Beginnings

The New Greenland Literary Expedition

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Where to begin?

I can only speak for myself at this point – Sarah’s journey is different – but to begin at the beginning, while studying at the University of Strathclyde, Glasgow, Scotland, I leafed through a copy of National Geographic in the library and discovered the Danish Sirius Sledge Patrol featured in an advert for Rolex watches. As a teen I had devoured Jack London stories, and read as much as I could about dogs, sledges and the Arctic. I knew I had to go there, to live in the Arctic, and to have my own dogs.

Nine years later, I did.

Rolex1So began my life in Greenland and my interest in Danish polar expeditions, with a particular interest in Ludvig Mylius-Erichsen’s Danish Literary Expedition (1902-04), information about which we will explore here on the website.

Erichsen was inspired by Greenland, recording his travels and experiences in poetry, journals…

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Withdrawal Symptoms!

I confess, this song was my ringtone for about 4 years! The song is called Seqinitta Qinngorpaatit and the band is Nanook. At one point I taught the new drummer when I was teaching at the A level college in Nuuk, Greenland’s capital.

I don’t know if this is throwback Thursday, but it is a great song.

Find out more about Nanook here.

Christoffer Petersen Interview: “I think the setting for my books helps to define their style”

The Dorset Book Detective

OLYMPUS DIGITAL CAMERAAs the Beast from the East continues to keep the UK cold and damp, I talk to someone who knows the true meaning of tough weather; Denmark based Arctic explorer Christoffer Petersen, whose novels are set against a backdrop of the harsh Greenlandic landscape. He talks to me about his books and how they are enhanced by their unique setting.

Tell me about how you came to define your writing style. What drew you towards crime fiction?

I think the setting for my books helps to define their style, especially the crime books. Before I lived in the Arctic, I read a lot of Jack London stories and became fascinated with how the environment was just as much a character as the characters themselves. It’s like the ring in The Lord of the Rings; it has a voice, and I’d like to think I capture that in my style…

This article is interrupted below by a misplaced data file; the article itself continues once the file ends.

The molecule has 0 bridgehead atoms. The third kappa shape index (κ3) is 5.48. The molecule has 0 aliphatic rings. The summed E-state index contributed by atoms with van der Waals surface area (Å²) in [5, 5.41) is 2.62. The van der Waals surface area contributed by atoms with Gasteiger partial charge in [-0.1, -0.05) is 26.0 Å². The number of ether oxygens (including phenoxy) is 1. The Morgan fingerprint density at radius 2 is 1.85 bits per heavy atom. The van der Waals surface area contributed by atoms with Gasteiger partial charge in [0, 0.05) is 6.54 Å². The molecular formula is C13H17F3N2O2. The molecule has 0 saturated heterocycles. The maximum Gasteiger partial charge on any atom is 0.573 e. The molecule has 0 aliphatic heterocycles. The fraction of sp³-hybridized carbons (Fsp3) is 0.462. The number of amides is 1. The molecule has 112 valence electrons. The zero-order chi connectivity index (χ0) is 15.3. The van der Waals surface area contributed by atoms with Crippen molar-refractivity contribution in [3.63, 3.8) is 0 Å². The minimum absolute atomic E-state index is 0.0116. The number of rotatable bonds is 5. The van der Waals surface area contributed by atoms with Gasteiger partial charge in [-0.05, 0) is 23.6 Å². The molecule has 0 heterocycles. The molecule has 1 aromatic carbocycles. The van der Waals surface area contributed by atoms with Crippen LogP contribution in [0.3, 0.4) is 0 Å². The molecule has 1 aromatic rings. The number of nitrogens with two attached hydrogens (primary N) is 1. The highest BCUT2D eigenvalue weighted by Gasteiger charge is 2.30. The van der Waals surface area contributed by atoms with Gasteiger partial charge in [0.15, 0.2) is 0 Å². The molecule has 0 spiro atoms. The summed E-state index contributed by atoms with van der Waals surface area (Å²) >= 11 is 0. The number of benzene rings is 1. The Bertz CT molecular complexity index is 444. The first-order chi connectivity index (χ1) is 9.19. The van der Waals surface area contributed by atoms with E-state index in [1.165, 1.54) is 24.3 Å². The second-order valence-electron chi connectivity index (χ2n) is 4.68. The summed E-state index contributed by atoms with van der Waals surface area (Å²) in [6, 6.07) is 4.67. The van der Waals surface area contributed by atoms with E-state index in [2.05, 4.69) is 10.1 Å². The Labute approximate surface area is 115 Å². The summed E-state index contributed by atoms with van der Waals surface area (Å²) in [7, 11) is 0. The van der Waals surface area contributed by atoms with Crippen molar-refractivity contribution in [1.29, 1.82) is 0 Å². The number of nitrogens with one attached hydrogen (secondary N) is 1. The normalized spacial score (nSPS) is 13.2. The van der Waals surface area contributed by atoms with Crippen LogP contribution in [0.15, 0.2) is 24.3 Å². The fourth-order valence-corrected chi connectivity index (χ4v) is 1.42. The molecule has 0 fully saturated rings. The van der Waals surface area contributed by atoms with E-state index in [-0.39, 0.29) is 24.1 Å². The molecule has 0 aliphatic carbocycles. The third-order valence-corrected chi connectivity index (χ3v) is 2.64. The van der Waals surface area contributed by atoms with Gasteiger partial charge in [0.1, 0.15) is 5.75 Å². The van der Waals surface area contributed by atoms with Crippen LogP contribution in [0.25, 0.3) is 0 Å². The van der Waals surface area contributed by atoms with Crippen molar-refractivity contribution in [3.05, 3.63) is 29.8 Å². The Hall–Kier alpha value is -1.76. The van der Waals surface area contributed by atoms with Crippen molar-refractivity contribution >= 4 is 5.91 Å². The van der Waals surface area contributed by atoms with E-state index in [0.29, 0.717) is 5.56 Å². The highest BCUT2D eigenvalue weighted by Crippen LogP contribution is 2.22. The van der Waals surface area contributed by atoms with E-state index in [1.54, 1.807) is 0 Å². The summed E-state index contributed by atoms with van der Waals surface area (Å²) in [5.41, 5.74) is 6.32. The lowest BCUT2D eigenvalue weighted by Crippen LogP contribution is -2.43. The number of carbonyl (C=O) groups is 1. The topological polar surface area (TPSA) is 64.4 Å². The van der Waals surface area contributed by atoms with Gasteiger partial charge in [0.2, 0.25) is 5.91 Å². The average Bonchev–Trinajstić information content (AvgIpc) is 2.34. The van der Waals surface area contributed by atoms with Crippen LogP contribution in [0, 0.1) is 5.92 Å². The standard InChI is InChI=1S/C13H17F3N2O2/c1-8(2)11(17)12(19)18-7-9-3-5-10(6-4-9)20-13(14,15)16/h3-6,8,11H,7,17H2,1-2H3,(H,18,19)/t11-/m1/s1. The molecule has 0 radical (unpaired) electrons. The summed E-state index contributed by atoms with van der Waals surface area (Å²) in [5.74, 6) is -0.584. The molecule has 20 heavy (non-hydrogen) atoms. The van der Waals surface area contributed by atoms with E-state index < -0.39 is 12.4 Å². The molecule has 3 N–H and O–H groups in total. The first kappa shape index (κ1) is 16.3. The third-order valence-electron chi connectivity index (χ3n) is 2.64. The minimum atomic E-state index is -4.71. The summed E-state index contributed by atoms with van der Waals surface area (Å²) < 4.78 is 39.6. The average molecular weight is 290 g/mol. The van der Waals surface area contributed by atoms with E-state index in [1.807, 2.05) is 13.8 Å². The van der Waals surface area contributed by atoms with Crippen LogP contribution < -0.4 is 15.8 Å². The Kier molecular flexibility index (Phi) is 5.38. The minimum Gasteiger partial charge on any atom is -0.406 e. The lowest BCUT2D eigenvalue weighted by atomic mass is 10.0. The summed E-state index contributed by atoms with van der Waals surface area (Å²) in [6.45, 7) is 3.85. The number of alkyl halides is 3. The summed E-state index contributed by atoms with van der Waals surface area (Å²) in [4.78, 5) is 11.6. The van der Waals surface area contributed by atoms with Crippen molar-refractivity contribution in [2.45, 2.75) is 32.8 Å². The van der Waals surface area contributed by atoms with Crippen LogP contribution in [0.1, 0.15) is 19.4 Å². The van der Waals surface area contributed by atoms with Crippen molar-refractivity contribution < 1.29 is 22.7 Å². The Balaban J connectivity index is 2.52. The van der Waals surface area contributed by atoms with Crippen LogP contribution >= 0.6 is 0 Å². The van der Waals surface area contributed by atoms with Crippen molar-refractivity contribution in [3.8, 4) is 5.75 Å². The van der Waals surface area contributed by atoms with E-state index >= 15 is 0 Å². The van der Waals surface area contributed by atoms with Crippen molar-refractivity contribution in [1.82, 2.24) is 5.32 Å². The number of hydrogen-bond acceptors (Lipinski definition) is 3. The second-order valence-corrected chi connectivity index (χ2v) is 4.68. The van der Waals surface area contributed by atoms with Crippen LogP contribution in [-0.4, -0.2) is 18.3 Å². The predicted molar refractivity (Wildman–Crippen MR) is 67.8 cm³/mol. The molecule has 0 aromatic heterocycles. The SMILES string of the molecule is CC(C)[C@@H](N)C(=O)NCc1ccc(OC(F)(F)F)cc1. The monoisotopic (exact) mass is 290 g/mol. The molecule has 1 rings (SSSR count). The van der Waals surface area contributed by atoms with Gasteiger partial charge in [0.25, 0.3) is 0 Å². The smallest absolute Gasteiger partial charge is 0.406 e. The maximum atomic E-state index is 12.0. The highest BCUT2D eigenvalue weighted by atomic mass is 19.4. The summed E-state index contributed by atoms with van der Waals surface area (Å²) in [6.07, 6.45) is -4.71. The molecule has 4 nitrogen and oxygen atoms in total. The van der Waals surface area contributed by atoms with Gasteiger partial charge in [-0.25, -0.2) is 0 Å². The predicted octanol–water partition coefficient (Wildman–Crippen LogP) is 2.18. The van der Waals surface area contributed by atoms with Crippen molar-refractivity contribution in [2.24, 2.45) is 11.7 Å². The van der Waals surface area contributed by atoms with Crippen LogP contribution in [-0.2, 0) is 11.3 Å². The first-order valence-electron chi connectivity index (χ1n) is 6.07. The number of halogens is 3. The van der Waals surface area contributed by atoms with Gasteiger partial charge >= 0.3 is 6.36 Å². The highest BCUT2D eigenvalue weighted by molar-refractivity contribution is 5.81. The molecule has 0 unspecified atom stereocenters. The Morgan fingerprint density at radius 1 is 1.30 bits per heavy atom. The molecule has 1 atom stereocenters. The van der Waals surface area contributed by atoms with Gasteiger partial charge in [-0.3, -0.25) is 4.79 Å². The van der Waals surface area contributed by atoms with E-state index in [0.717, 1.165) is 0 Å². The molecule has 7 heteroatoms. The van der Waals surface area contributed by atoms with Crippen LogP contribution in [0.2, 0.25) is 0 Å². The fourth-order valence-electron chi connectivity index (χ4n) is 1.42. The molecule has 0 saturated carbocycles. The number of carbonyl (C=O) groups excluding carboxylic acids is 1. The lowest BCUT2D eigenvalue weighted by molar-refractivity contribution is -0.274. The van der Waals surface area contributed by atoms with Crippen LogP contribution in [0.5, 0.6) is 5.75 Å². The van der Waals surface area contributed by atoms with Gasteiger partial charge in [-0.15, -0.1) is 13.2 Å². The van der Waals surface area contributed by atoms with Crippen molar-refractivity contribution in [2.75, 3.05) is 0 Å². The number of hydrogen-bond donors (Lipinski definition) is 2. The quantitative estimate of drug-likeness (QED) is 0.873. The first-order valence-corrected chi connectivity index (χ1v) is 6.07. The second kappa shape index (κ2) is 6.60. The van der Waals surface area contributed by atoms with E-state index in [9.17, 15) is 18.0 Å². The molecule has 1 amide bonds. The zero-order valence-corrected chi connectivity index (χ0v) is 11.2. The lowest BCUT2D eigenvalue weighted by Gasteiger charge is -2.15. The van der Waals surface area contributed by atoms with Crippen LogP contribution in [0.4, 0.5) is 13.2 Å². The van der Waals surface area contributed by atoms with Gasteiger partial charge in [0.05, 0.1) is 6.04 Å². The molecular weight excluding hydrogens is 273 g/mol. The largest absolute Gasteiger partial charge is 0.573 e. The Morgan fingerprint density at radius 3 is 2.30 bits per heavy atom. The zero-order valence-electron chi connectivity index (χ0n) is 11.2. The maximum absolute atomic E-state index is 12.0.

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Poems from a Polar Night

The Author Lab

The Last Glimpse of the Sun before the Long Polar Night, Qaanaaq, Greenland, 2011)

The clock is ticking before the publication of my second short story featuring Constable David Maratse from East Greenland. I have made a point of including poems from the collection called Isblink, by Ludvig Mylius-Erichsen (1872-1907), to set the scene. He died leading the Danmark Ekspedition in 1907, and his poems from a previous expedition help frame my stories. But, I don’t want to talk too much about Ludvig, as Sarah Acton – resident poet – and I have exciting news about him to be announced at a later date. Rather, I want to talk about containment.

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It’s Emotional

Okay, I admit, I made my wife cry. Normally I wouldn’t be proud of such a thing, but in this instance it is justified. Before you click away in disgust, allow me to explain myself.

Jane is an avid reader.

I wrote a book.

She cried when she read it.

We’ve been on lots of adventures together, but the time after the Yukon River, when we were touring around Alaska – with a quick visit to Seattle – was important to us. What’s more, when waiting on an Amtrak train from Seattle to Vancouver, I saw a poster for another train: The Coast Starlight, and was inspired to write a book.

I literally plotted the whole thing on the train journey, beat it out chapter by chapter, and sent a copy to my mail as a back-up. When we arrived in England in early September, 2016, I wrote the story that has become The Starlighter. Then I waited a year, sat on it – content with the fact that I had a whole story in the drawer, something I could dust off at a later date. Well, this September, I did just that, and now it is being edited for release.

So this book is personal. The others are too, but this book was meant to be something else. I was meant to write a book about our expedition on the Yukon River, but I wasn’t ready for that. I was, however, inspired by Naomi Klein’s book: This Changes Everything, and the idea that we are all very good at “looking away”. I decided that I was tired of looking away, and I wrote about Jayla Cooper, a twelve-year-old girl who does anything but look away.

Instead of writing an account of the Yukon, I wrote about the places we visited after the Yukon. The action takes place in Fairbanks, Alaska, and in Seattle, Washington, two places that have always been of interest to me, and are now important for Jane and I. So, The Starlighter is personal, just like Greenland is personal, and reading connects the dots. And sometimes connecting those dots makes us cry.

I got emotional when editing the first and second draft of The Starlighter. It makes me wonder, will other people find it emotional too?